In the wake of a charge that it broadcast an anti-Semitic program, KPFK-FM (90.7) is scrambling to smooth over the controversy by planning future programs on multiculturalism and holding a meeting with Los Angeles County human relations officials. In the meantime, management at the non-commercial station has warned staffers not to discuss the issue on the air.
The Anti-Defamation League of B'nai B'rith filed a complaint with the Federal Communications Commission earlier this month charging that during a segment of its "Afrikan Mental Liberation Weekend" on Feb. 1 and 2, KPFK engaged in "a lengthy diatribe against the Jewish community" and violated the FCC's personal attack rule.
During the 30-hour program, producer-host Kwaku Person-Lynn, a professor of African-American history at Cal State Dominguez Hills, criticized Jerry Shapiro, associate director of the Anti-Defamation League in Los Angeles, for refuting his contention that European Jews were major perpetrators of the slave trade and had financed the bulk of it.
The Jewish organization said that the "honesty, character and integrity" of both it and Shapiro were attacked.
The controversy has triggered concern at the station, which prides itself on its liberal leanings and its efforts to give voice to groups that traditionally have not had access to the mainstream media.
In a memo circulated this week, just as KPFK was beginning an on-air fund-raising drive, Fong urged employees and station volunteers not to discuss "black-Jewish relations" in broadcasts because of the pending matter before the FCC.
Fong and the Pacifica Foundation, which owns KPFK, have denied to the FCC that the broadcasts violated the regulatory agency's rules, and have defended them on First Amendment grounds.
Nevertheless, in an effort to restore good relations, KPFK General Manager Alan T. Fong met Tuesday with the ADL--under the auspices of the Los Angeles County Human Relations Commission--and has extended an offer to ADL members to discuss their views on the air.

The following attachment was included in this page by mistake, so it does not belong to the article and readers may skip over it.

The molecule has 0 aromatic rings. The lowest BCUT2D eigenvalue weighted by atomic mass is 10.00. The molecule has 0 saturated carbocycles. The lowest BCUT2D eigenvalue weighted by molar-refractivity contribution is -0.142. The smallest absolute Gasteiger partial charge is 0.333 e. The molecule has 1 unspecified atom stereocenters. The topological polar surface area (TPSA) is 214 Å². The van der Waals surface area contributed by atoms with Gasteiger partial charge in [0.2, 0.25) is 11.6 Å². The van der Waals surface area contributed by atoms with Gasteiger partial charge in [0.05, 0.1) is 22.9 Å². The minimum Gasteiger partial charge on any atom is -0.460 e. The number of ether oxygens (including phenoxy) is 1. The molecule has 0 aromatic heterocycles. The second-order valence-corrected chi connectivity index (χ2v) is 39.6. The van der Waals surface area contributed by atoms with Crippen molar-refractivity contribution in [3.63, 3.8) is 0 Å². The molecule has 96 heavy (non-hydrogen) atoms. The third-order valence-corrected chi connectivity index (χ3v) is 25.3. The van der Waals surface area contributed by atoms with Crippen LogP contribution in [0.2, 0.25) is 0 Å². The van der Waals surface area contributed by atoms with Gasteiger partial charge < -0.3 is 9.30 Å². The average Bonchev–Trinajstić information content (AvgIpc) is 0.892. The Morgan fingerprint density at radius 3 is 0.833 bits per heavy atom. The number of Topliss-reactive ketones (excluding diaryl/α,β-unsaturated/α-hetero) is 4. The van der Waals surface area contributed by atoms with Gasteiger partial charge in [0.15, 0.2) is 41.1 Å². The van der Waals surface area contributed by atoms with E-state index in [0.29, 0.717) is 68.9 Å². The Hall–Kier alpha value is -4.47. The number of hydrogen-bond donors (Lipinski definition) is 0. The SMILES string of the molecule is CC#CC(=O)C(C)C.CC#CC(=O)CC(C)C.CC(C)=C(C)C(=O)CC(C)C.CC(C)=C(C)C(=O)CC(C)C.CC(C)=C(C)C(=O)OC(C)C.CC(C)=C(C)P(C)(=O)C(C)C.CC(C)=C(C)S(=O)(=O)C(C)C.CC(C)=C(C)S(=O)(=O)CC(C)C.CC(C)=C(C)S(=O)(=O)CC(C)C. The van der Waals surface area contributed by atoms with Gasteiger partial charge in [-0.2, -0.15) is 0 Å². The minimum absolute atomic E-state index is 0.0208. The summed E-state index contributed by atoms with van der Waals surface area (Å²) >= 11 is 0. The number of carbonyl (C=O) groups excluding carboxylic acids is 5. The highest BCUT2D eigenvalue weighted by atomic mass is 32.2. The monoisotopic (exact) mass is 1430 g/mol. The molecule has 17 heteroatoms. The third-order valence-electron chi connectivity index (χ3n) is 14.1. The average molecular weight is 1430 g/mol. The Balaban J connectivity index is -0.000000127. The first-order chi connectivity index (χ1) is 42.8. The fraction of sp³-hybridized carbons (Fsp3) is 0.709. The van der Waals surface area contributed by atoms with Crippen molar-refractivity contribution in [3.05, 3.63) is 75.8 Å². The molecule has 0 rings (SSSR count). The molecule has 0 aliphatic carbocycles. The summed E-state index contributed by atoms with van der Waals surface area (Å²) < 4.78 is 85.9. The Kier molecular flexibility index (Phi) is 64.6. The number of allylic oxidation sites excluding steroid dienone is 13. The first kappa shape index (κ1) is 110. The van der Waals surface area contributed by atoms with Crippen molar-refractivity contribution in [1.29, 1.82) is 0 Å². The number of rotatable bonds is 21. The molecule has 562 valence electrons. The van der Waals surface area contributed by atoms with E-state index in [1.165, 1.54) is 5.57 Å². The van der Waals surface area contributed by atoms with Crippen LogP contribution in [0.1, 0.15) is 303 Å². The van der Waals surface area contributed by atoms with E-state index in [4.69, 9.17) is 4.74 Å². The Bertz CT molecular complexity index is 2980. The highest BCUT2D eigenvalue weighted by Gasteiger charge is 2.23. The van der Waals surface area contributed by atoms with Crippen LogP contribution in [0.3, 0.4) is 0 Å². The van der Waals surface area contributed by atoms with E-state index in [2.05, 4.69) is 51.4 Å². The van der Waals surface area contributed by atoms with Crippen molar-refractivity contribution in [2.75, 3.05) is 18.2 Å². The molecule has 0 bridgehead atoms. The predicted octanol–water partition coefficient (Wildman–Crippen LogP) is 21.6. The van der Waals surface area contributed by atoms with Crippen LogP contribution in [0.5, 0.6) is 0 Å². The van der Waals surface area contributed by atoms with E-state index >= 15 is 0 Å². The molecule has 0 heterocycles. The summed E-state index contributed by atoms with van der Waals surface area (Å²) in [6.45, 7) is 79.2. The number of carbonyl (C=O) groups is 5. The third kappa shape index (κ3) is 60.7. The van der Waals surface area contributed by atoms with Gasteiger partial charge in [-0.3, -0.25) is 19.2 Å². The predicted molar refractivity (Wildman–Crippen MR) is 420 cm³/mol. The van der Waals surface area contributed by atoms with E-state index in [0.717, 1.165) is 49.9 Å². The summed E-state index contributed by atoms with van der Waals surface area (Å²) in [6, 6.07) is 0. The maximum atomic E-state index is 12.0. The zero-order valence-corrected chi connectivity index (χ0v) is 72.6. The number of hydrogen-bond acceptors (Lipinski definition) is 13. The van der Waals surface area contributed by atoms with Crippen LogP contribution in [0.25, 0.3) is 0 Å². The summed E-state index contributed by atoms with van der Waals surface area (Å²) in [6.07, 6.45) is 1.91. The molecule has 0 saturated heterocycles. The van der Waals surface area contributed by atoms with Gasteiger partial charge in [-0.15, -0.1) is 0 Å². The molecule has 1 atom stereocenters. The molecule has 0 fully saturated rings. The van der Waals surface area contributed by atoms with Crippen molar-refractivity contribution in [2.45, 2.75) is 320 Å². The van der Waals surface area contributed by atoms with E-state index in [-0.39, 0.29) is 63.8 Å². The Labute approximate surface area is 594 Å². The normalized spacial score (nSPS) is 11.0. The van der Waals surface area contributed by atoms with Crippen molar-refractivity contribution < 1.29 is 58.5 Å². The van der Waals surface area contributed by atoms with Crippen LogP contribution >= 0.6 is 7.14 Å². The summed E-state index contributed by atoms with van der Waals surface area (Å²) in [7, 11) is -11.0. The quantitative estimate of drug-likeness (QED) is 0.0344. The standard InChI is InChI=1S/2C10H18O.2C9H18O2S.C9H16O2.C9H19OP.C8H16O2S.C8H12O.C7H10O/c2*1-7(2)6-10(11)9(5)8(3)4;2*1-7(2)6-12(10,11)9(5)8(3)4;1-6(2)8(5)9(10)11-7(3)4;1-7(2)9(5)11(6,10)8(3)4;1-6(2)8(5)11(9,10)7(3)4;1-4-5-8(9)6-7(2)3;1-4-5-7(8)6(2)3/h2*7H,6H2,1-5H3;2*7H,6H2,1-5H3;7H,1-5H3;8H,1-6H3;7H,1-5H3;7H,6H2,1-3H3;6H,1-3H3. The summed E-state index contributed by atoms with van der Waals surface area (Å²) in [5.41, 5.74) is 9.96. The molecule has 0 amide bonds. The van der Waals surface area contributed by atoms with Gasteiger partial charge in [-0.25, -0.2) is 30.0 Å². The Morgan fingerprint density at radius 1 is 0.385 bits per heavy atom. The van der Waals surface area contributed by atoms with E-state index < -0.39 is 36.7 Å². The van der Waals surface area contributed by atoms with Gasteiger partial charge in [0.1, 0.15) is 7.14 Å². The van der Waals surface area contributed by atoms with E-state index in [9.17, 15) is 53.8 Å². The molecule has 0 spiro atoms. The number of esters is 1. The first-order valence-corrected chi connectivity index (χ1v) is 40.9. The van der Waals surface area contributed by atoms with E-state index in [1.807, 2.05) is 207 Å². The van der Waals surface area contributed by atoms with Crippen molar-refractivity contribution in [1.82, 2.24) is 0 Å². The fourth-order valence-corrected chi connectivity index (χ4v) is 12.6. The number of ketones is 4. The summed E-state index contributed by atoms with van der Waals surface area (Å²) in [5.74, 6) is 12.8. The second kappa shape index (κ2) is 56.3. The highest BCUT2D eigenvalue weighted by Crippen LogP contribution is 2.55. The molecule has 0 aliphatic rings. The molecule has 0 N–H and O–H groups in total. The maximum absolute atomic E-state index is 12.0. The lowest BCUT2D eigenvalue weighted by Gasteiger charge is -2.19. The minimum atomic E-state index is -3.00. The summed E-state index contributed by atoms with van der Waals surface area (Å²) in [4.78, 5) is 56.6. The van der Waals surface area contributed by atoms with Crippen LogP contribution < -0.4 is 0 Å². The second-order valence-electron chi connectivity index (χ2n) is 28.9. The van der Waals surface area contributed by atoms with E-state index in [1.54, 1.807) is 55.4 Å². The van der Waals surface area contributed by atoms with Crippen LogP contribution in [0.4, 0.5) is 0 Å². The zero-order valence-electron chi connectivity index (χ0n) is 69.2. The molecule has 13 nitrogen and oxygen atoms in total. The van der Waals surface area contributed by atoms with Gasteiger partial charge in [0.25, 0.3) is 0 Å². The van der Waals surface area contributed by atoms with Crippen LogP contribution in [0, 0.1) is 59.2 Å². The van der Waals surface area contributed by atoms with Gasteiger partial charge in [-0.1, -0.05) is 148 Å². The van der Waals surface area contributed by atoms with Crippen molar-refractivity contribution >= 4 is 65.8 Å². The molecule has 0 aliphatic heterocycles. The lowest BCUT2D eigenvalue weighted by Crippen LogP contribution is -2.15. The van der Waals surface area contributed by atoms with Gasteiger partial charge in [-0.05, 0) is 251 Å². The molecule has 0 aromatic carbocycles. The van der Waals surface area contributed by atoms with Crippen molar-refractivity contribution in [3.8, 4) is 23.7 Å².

"We recognize their concerns," Fong said in a telephone interview. "We'd like to have more dialogue. We need to look at being able to listen better, absorb better, build better radio out of the experience."
Fong said he plans to produce a series of radio shows on multiculturalism that "talks about what ideal race relations ought to be like. We will explore in a series of programs in late May, early June, more about the reasons why people need to express their empathy for each other, rather than clawing each other. . . . I want less separatism. I need to think of how our station can be a forum for a variety of voices."
Shapiro said that his organization complained to the FCC to call attention to overtones of anti-Semitism on KPFK.
"KPFK is an important platform and should be for progressive causes," Shapiro said. "But when it descends into bigotry and anti-Semitism, it becomes a platform of intolerance and runs counter to everything that ideally it should stand for and support. Alternative voices have a place there but I do not think for a minute that you would find gay-bashing permitted or anti-black racism. Nevertheless, you can find anti-Semitism on that station, which indicates there is tolerance for at least one kind of hate speech, and that is very disturbing to us."
Shapiro accused Person-Lynn of "using the 'Afrikan Mental Liberation Weekend' as a sounding board for his own hatreds, his own reconstructions of history, casting Jews as the villains. . . . Person-Lynn has a fixation on Jews, especially with regard to the slave trade to the exclusion of any other groups' participation in the slave trade. He stigmatizes one entire group for the misdeeds of a few and that's exactly the kind of practice that bigots have long engaged in. And, as we pointed out in other situations, not only Jews but blacks have suffered from the same kinds of stigmatization."
Person-Lynn, who is black, denied being anti-Semitic and maintained that he is merely a scholar bringing to light alternative theories on the black experience.
"It's been an extremely unfair attack based on scholarship that they did not want broadcast to the public," Person-Lynn said in an interview. "They are labeling me a bigot based on scholarly information."
Person-Lynn admitted to calling Shapiro a "European idiotic psychotic" on the air and said that he "could have used better terminology."